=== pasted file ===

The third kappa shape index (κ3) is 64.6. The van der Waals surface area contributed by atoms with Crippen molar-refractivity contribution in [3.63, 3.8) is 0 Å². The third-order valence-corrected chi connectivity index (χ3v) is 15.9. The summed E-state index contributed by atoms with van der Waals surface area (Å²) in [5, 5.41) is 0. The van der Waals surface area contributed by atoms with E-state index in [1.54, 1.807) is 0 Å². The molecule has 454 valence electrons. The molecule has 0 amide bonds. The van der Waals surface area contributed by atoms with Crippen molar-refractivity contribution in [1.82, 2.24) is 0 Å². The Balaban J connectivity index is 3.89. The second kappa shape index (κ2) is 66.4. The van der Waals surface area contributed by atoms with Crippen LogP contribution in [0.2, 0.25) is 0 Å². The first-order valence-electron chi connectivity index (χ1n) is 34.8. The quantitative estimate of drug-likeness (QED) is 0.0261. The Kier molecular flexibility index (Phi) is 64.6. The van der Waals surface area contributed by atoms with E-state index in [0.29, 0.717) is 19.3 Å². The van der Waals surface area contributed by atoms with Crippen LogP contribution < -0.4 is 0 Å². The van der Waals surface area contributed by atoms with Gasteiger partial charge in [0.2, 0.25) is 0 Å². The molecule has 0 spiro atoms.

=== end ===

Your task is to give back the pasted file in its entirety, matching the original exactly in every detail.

The third kappa shape index (κ3) is 64.6. The van der Waals surface area contributed by atoms with Crippen molar-refractivity contribution in [3.63, 3.8) is 0 Å². The third-order valence-corrected chi connectivity index (χ3v) is 15.9. The summed E-state index contributed by atoms with van der Waals surface area (Å²) in [5, 5.41) is 0. The van der Waals surface area contributed by atoms with E-state index in [1.54, 1.807) is 0 Å². The molecule has 454 valence electrons. The molecule has 0 amide bonds. The van der Waals surface area contributed by atoms with Crippen molar-refractivity contribution in [1.82, 2.24) is 0 Å². The Balaban J connectivity index is 3.89. The second kappa shape index (κ2) is 66.4. The van der Waals surface area contributed by atoms with Crippen LogP contribution in [0.2, 0.25) is 0 Å². The first-order valence-electron chi connectivity index (χ1n) is 34.8. The quantitative estimate of drug-likeness (QED) is 0.0261. The Kier molecular flexibility index (Phi) is 64.6. The van der Waals surface area contributed by atoms with E-state index in [0.29, 0.717) is 19.3 Å². The van der Waals surface area contributed by atoms with Crippen LogP contribution < -0.4 is 0 Å². The van der Waals surface area contributed by atoms with Gasteiger partial charge in [0.2, 0.25) is 0 Å². The molecule has 0 spiro atoms.